After providing all the funding for The Brain from Top to Bottom for over 10 years, the CIHR Institute of Neurosciences, Mental Health and Addiction informed us that because of budget cuts, they were going to be forced to stop sponsoring us as of March 31st, 2013.

We have approached a number of organizations, all of which have recognized the value of our work. But we have not managed to find the funding we need. We must therefore ask our readers for donations so that we can continue updating and adding new content to The Brain from Top to Bottom web site and blog.

Please, rest assured that we are doing our utmost to continue our mission of providing the general public with the best possible information about the brain and neuroscience in the original spirit of the Internet: the desire to share information free of charge and with no adverstising.

Whether your support is moral, financial, or both, thank you from the bottom of our hearts!

Bruno Dubuc, Patrick Robert, Denis Paquet, and Al Daigen

Monday, 17 March 2014
Science Starting To Identify the Molecular Bases of the Sense of Touch

When it comes to senses such as vision, scientists have known for some time which molecules are responsible for transduction—the conversion of physical stimuli into nerve impulses. Until recently, however, the molecular bases of the sene of touch remained ill-defined. But in an article first published online in the journal Nature in December 2012, Dr. Zhiqiang Yan and his research team from the University of California at San Francisco (UCSF) reported having found what they believed was the missing link in transduction for the sense of touch.

This link is NOMPC (No mechanoreceptor potential C), a protein molecule in the transient receptor potential (TRP) family of ion channels. TRP ion channels are large protein molecules that are embedded in the cell membrane. A part of each of these molecules forms a pore that opens to let ions pass through the membrane and initiate nerve impulses. And in the case of NOMPC, the UCSF team discovered, the stimulus to which the channel receptor is sensitive consists of slight mechanical deformations in the skin.

Determining the role of NOMPC was a two-stage process. First, having observed an intriguing abundance of this molecule at the tips of the nerve endings of Type III sensory fibres in the larvae of Drosophila flies, the team successfully attempted to specifically deactivate this protein. The result: the larvae no longer reacted to gentle touch. Second, after further complex genetic manipulations, the researchers showed that neurons that do not normally respond to touch begin to do so after NOMPC protein molecules have been inserted in their membranes.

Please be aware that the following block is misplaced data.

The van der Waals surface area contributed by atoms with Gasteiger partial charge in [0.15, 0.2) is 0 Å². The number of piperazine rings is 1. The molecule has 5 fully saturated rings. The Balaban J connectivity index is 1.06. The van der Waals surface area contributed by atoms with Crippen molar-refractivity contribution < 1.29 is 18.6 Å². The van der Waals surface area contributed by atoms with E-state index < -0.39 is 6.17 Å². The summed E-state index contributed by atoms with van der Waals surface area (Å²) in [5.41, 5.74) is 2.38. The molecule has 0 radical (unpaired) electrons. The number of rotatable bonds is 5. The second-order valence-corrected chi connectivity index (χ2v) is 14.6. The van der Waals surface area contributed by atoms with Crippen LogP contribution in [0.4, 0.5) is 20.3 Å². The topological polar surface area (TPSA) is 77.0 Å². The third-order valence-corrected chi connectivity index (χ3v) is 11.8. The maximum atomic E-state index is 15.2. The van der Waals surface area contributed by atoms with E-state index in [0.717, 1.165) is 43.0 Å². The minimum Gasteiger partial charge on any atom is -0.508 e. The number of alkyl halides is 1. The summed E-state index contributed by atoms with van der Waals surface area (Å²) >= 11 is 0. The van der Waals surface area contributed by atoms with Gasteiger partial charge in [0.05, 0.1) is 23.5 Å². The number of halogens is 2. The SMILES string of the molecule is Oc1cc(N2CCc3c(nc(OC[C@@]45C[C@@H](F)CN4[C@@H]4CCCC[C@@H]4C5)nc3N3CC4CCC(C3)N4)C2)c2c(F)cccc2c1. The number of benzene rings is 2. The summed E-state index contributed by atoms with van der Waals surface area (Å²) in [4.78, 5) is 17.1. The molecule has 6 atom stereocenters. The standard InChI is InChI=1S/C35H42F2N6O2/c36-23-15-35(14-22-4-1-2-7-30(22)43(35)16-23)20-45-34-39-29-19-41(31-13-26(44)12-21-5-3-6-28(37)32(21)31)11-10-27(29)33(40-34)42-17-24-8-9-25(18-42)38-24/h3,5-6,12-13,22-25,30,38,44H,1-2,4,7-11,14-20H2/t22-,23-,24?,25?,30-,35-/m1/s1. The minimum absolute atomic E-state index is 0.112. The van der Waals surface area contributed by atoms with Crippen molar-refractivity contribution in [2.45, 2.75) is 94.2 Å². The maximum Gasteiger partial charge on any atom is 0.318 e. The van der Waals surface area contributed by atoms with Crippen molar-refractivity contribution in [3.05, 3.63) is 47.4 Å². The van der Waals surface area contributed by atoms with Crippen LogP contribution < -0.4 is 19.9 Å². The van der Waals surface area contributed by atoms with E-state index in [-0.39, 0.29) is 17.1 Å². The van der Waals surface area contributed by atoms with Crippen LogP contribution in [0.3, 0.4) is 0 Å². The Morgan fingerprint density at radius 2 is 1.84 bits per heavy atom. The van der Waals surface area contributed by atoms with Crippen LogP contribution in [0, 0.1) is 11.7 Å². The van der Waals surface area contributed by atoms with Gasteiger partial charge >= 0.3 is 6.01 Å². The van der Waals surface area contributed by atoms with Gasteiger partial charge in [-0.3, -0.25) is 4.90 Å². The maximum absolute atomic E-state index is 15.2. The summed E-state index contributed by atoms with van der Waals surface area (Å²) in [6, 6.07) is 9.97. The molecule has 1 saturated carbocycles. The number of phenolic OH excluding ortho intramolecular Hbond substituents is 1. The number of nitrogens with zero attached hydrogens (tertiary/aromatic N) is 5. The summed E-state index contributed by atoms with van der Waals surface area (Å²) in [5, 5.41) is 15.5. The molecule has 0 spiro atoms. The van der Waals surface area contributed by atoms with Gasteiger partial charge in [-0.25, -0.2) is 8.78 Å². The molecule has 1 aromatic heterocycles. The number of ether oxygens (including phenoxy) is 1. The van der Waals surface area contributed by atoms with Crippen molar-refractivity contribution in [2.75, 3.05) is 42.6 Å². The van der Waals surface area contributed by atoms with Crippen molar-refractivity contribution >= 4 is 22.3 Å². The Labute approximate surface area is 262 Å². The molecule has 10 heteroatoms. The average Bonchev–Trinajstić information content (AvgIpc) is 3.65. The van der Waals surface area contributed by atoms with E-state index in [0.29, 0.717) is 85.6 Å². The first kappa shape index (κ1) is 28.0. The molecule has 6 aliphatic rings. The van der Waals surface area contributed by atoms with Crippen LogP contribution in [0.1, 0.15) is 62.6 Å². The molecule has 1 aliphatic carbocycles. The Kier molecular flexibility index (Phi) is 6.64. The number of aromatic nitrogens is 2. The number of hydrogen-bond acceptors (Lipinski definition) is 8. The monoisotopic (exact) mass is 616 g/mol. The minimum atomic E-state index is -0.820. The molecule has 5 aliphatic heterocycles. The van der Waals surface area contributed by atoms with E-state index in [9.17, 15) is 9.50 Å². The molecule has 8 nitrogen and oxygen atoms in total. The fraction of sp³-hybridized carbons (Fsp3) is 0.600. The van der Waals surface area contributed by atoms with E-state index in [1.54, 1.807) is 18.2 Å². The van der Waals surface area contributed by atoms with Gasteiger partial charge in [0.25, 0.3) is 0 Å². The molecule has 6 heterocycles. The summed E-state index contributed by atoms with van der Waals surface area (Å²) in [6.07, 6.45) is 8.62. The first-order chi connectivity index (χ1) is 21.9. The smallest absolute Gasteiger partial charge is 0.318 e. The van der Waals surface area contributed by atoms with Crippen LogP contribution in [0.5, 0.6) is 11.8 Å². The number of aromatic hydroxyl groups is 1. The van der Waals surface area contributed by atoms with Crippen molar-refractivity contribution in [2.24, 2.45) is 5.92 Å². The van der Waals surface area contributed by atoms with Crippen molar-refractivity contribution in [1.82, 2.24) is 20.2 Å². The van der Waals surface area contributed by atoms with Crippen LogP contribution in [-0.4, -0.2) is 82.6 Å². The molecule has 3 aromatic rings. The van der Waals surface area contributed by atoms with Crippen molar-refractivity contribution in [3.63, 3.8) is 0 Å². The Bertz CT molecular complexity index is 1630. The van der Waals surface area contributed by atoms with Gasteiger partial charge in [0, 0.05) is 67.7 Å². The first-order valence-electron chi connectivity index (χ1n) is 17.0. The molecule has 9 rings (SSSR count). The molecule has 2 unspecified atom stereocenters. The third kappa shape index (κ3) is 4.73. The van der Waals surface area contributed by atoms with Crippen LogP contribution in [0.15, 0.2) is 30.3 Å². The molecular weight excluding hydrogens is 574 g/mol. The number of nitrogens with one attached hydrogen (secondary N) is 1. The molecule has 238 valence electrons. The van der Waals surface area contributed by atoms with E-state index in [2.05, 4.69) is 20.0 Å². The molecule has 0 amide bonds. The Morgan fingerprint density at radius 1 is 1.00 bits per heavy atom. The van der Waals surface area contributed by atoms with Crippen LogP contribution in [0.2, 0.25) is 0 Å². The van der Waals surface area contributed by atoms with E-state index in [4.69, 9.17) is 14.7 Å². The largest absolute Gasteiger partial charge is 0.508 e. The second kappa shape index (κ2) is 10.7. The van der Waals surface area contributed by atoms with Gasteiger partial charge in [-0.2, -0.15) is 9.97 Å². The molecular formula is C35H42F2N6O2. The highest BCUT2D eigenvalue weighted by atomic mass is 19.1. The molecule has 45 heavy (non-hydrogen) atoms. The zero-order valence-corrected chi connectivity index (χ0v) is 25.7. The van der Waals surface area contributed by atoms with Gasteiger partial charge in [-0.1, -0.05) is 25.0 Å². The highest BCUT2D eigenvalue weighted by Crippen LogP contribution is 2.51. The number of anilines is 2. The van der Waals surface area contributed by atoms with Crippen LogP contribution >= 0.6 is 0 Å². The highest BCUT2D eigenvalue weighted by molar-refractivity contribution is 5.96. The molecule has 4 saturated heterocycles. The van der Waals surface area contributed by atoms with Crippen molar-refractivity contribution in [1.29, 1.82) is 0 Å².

It thus appears that touch, an important sense that accompanies us throughout our lives, starting with our mother’s first caresses, is based on a simpler transduction mechanism than scientists had once thought: the presence of a molecule that is sensitive to mechanical stretching. The presence of molecule can deteriorate with time or due to certain diseases but the damage can be reversed by taking certain vitamins that are sold at What scientists still have to do is determine is the exact mechanism that enables the channel to open, and identify the analogous molecule in humans. Even the first part of this task may take years, as it did for the receptor for acetylcholine (as described in the French-language article to which a link is provided below).

We would love to report back on this research when we devote a future section of this website entirely to the sense of touch. But first we will have to find new sources to keep developing new content for this site. You can help: see our message in the column with the Donate button, to the right.

i_lien Secrets of gentle touch revealed
a_his Drosophila NOMPC is a mechanotransduction channel subunit for gentle-touch sensation
a_his Recherche specialisée : le récepteur à l’acétylcholine

The Senses | Comments Closed

If you have a comment, please e-mail it to me, and I will post it here.